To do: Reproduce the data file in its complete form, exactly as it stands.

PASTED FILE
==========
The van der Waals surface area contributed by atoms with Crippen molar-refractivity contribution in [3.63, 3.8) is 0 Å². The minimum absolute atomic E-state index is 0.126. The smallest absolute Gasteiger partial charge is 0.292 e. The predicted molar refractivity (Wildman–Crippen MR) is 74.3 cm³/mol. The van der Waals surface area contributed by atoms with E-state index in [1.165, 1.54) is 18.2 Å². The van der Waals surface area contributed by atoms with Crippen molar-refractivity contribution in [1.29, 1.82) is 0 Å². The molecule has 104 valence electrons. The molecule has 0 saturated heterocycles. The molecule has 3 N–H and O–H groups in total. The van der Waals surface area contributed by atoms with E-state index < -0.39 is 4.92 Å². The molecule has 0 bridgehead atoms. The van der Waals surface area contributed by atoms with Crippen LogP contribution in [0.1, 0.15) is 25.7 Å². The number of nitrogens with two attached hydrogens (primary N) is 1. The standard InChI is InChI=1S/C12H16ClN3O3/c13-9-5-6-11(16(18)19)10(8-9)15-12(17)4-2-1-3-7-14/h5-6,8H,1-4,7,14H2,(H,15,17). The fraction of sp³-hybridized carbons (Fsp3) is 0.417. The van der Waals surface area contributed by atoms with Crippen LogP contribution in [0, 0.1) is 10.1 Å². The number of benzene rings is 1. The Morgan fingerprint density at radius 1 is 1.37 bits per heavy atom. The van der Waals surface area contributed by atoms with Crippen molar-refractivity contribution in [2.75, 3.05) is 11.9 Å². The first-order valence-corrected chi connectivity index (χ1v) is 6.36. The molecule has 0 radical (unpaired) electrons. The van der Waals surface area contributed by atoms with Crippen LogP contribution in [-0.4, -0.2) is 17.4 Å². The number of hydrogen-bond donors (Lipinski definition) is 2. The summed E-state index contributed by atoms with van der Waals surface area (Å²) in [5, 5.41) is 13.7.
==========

The van der Waals surface area contributed by atoms with Crippen molar-refractivity contribution in [3.63, 3.8) is 0 Å². The minimum absolute atomic E-state index is 0.126. The smallest absolute Gasteiger partial charge is 0.292 e. The predicted molar refractivity (Wildman–Crippen MR) is 74.3 cm³/mol. The van der Waals surface area contributed by atoms with E-state index in [1.165, 1.54) is 18.2 Å². The van der Waals surface area contributed by atoms with Crippen molar-refractivity contribution in [1.29, 1.82) is 0 Å². The molecule has 104 valence electrons. The molecule has 0 saturated heterocycles. The molecule has 3 N–H and O–H groups in total. The van der Waals surface area contributed by atoms with E-state index < -0.39 is 4.92 Å². The molecule has 0 bridgehead atoms. The van der Waals surface area contributed by atoms with Crippen LogP contribution in [0.1, 0.15) is 25.7 Å². The number of nitrogens with two attached hydrogens (primary N) is 1. The standard InChI is InChI=1S/C12H16ClN3O3/c13-9-5-6-11(16(18)19)10(8-9)15-12(17)4-2-1-3-7-14/h5-6,8H,1-4,7,14H2,(H,15,17). The fraction of sp³-hybridized carbons (Fsp3) is 0.417. The van der Waals surface area contributed by atoms with Crippen LogP contribution in [0, 0.1) is 10.1 Å². The number of benzene rings is 1. The Morgan fingerprint density at radius 1 is 1.37 bits per heavy atom. The van der Waals surface area contributed by atoms with Crippen molar-refractivity contribution in [2.75, 3.05) is 11.9 Å². The first-order valence-corrected chi connectivity index (χ1v) is 6.36. The molecule has 0 radical (unpaired) electrons. The van der Waals surface area contributed by atoms with Crippen LogP contribution in [-0.4, -0.2) is 17.4 Å². The number of hydrogen-bond donors (Lipinski definition) is 2. The summed E-state index contributed by atoms with van der Waals surface area (Å²) in [5, 5.41) is 13.7.